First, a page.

LONDON -- The U.K. will send an aircraft carrier to Asia in 2021 as diplomatic tensions with China mount over Hong Kong and other hot-button issues, part of new military plans that also include the creation of space and cyber defense forces.
"Next year, HMS Queen Elizabeth will lead a British and allied task group on our most ambitious deployment for two decades, encompassing the Mediterranean, the Indian Ocean and East Asia," British Prime Minister Boris Johnson said in an online speech to parliament Thursday.
Other British officials have raised the possibility of sending a carrier to the Asia-Pacific, though this is the first time Johnson explicitly commented on the idea. The move likely is intended to send a message to China, whose increasing political crackdown on Hong Kong has led to diplomatic tensions with the U.K.
Johnson gave no further details on the deployment. But The Times, a British newspaper, reported in July that military chiefs had crafted a plan to base the Queen Elizabeth in the Far East. The carrier could take part in joint exercises with U.S. and Japanese forces as well as freedom of navigation operations designed to challenge maritime claims deemed excessive.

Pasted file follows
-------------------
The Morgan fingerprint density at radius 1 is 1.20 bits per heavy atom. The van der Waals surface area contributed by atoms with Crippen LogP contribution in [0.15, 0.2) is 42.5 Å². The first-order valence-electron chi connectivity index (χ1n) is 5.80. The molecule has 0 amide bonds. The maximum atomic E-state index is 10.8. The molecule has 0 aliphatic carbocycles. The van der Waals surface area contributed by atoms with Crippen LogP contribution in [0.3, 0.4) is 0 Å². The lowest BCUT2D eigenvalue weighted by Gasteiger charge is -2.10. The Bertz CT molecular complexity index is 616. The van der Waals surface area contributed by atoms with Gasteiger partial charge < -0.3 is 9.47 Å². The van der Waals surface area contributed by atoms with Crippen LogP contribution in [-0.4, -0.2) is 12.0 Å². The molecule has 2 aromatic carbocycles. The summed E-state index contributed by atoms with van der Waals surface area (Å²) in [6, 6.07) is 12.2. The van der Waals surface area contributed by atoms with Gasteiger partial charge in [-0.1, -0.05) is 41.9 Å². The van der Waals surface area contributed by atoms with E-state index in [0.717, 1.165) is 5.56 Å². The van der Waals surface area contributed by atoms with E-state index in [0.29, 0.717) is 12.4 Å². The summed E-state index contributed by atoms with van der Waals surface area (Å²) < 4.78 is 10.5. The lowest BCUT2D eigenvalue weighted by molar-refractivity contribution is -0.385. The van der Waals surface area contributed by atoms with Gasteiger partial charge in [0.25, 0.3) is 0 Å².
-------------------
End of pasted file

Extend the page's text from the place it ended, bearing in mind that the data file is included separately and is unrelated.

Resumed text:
In addition to the carrier deployment, Johnson on Thursday announced the creation of a National Cyber Force and a Space Command in response to emerging threats to national security.
The National Cyber Force, which he said was already in operation, drew personnel from the MI6 intelligence service and the Government Communications Headquarters to protect British people and companies from cyberattacks as well as target hostile actors like terrorist cells.
Johnson also said the U.K. will launch satellites and its first rocket from Scotland in 2022.
Altogether, London plans to spend 16.5 billion pounds ($21.9 billion) more on defense during the next four years than its previous commitment, Johnson said.
This brings Britain's total defense budget over the four years to 190 billion pounds, "more than any other European country, and more than any other NATO ally except the United States," he said.
Washington has pressured NATO members to boost defense spending under President Donald Trump and is expected to continue doing so after President-elect Joe Biden takes office. British media have largely reported Johnson's plans as a way to reaffirm the U.K.'s commitment to the alliance with the U.S.
Britain also sees increased defense spending as a way to stimulate its coronavirus-hit economy. The U.K. estimates that bolstering its defense industry could create 10,000 new jobs a year.